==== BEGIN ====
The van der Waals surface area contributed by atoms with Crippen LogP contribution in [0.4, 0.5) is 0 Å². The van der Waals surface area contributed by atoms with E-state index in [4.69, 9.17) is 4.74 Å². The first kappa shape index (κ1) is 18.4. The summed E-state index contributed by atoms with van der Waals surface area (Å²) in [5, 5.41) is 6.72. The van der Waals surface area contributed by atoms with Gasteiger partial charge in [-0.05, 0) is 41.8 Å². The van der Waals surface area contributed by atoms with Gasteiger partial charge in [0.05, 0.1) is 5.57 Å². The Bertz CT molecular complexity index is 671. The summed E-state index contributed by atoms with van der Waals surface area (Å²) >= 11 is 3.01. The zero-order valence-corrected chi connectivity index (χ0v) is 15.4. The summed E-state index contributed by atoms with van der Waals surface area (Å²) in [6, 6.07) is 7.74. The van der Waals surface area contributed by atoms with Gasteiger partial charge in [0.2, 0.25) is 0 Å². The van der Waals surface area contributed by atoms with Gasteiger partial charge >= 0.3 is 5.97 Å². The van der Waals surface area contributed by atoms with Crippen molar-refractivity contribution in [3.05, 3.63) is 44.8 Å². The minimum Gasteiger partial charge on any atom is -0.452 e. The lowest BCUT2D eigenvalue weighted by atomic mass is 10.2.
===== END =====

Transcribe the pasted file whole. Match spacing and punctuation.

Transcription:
The van der Waals surface area contributed by atoms with Crippen LogP contribution in [0.4, 0.5) is 0 Å². The van der Waals surface area contributed by atoms with E-state index in [4.69, 9.17) is 4.74 Å². The first kappa shape index (κ1) is 18.4. The summed E-state index contributed by atoms with van der Waals surface area (Å²) in [5, 5.41) is 6.72. The van der Waals surface area contributed by atoms with Gasteiger partial charge in [-0.05, 0) is 41.8 Å². The van der Waals surface area contributed by atoms with Gasteiger partial charge in [0.05, 0.1) is 5.57 Å². The Bertz CT molecular complexity index is 671. The summed E-state index contributed by atoms with van der Waals surface area (Å²) >= 11 is 3.01. The zero-order valence-corrected chi connectivity index (χ0v) is 15.4. The summed E-state index contributed by atoms with van der Waals surface area (Å²) in [6, 6.07) is 7.74. The van der Waals surface area contributed by atoms with Gasteiger partial charge in [0.2, 0.25) is 0 Å². The van der Waals surface area contributed by atoms with Gasteiger partial charge >= 0.3 is 5.97 Å². The van der Waals surface area contributed by atoms with Crippen molar-refractivity contribution in [3.05, 3.63) is 44.8 Å². The minimum Gasteiger partial charge on any atom is -0.452 e. The lowest BCUT2D eigenvalue weighted by atomic mass is 10.2.